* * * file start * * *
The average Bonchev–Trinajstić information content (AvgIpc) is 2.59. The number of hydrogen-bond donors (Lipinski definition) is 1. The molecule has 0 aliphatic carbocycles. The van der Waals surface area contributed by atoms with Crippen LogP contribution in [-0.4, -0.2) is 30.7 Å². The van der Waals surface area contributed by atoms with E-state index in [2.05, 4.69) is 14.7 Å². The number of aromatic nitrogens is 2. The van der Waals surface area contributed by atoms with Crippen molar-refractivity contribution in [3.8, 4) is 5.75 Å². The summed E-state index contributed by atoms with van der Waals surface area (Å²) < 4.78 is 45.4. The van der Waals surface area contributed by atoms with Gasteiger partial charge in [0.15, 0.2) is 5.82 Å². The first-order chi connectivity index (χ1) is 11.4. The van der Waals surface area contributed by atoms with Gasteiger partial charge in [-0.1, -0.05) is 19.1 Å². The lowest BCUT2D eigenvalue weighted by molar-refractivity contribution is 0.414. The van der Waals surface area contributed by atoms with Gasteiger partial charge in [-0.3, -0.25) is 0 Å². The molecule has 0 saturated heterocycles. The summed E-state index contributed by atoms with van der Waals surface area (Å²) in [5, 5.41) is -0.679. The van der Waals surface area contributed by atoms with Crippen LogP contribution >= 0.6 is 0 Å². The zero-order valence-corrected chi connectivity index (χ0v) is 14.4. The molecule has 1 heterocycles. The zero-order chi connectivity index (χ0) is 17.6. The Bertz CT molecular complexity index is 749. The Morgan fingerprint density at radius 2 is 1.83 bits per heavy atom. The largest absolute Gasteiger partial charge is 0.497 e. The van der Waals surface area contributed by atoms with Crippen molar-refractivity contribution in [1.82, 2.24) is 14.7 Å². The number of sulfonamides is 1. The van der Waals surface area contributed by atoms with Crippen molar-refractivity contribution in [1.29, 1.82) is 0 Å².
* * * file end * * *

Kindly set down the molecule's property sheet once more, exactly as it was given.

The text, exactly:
The average Bonchev–Trinajstić information content (AvgIpc) is 2.59. The number of hydrogen-bond donors (Lipinski definition) is 1. The molecule has 0 aliphatic carbocycles. The van der Waals surface area contributed by atoms with Crippen LogP contribution in [-0.4, -0.2) is 30.7 Å². The van der Waals surface area contributed by atoms with E-state index in [2.05, 4.69) is 14.7 Å². The number of aromatic nitrogens is 2. The van der Waals surface area contributed by atoms with Crippen molar-refractivity contribution in [3.8, 4) is 5.75 Å². The summed E-state index contributed by atoms with van der Waals surface area (Å²) < 4.78 is 45.4. The van der Waals surface area contributed by atoms with Gasteiger partial charge in [0.15, 0.2) is 5.82 Å². The first-order chi connectivity index (χ1) is 11.4. The van der Waals surface area contributed by atoms with Gasteiger partial charge in [-0.1, -0.05) is 19.1 Å². The lowest BCUT2D eigenvalue weighted by molar-refractivity contribution is 0.414. The van der Waals surface area contributed by atoms with Gasteiger partial charge in [-0.3, -0.25) is 0 Å². The molecule has 0 saturated heterocycles. The summed E-state index contributed by atoms with van der Waals surface area (Å²) in [5, 5.41) is -0.679. The van der Waals surface area contributed by atoms with Crippen LogP contribution >= 0.6 is 0 Å². The zero-order valence-corrected chi connectivity index (χ0v) is 14.4. The molecule has 1 heterocycles. The zero-order chi connectivity index (χ0) is 17.6. The Bertz CT molecular complexity index is 749. The Morgan fingerprint density at radius 2 is 1.83 bits per heavy atom. The largest absolute Gasteiger partial charge is 0.497 e. The van der Waals surface area contributed by atoms with Crippen molar-refractivity contribution in [1.82, 2.24) is 14.7 Å². The number of sulfonamides is 1. The van der Waals surface area contributed by atoms with Crippen molar-refractivity contribution in [1.29, 1.82) is 0 Å².